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A Force structure is the combat-capable part of a military organisation which describes how military personnel, and their weapons and equipment, are organised for the operations,[1] missions and tasks expected from them by the particular doctrine of the service or demanded by the environment of the conflict. Force structuring considers the allocation of officers and other service men and women, their skills, and the relationship between their military units required to provide mutual support during military operations as a military capability of the armed forces in part or as a whole. The totality of the force structure committed to any given military operation, mission or task is called an order of battle. Another important part of the force structure planning is how the command structure is organised within the order of battle will not reflect the force structure, but the forces command hierarchy and their relative deployment within the Theatre of Military Operations, during operational manoeuvre, or in the Tactical Area of Responsibility.

The adaptability of any force's force structure is usually tested in wartime to reflect changing nature of warfare, and therefore military doctrine, it usually entails for the participants. Force structure is also often shaped by forces of necessity when there is a lack of trained personnel, experience or appropriate equipment. David Glantz in his When Titans Clash provides an example of how the Red Army after three years of retreats, massive losses, steep learning curves, maturation and regaining the initiative identified this process of change in force structure by The 1944 Field Regulations of the Red Army, or Ustav, formalised their experiences of 1943, including the artillery and the air offensives for the ground forces. Importantly, the 1944 Ustav "stressed the importance of maneuver, surprise, and initiative, three hallmarks of interwar German and Soviet theory".[2] This reflected a continuation of the a steady growth in mechanised force structure pursued by the Red Army since the 1930s, and when "Khalkhin-Gol demonstrated the viability of Soviet theory and force structure".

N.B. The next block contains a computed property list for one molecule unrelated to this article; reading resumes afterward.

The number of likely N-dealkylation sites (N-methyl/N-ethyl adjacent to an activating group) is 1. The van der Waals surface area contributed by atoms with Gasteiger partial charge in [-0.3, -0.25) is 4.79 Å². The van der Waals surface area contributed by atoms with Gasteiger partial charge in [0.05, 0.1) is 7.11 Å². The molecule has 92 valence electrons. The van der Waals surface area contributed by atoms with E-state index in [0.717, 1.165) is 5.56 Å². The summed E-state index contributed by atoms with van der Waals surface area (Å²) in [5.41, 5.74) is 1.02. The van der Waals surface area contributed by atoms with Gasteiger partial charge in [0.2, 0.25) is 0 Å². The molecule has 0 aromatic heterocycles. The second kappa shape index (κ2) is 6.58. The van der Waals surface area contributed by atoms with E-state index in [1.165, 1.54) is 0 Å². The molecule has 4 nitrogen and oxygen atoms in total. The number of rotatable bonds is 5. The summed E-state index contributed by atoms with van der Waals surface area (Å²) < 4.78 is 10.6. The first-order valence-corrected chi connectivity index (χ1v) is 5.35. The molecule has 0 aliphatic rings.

Currently changes in force structure can be caused not only by changes in forms of warfare and doctrine, but also rapid change in technology and budgetary considerations based on the wider national economy.[3]

Referencesand notesEdit

  1. Moran, Michael, Modern Military Force Structures, October 26, 2006, Council on Foreign Relations
  2. Force Structure and Doctrine (introduction to Part Three), David M. Glantz, Jonathan M. House, When Titans Clashed: How the Red Army Stopped Hitler, University Press of Kansas, 1998
  3. US Air Force FY10 Force Structure announcement

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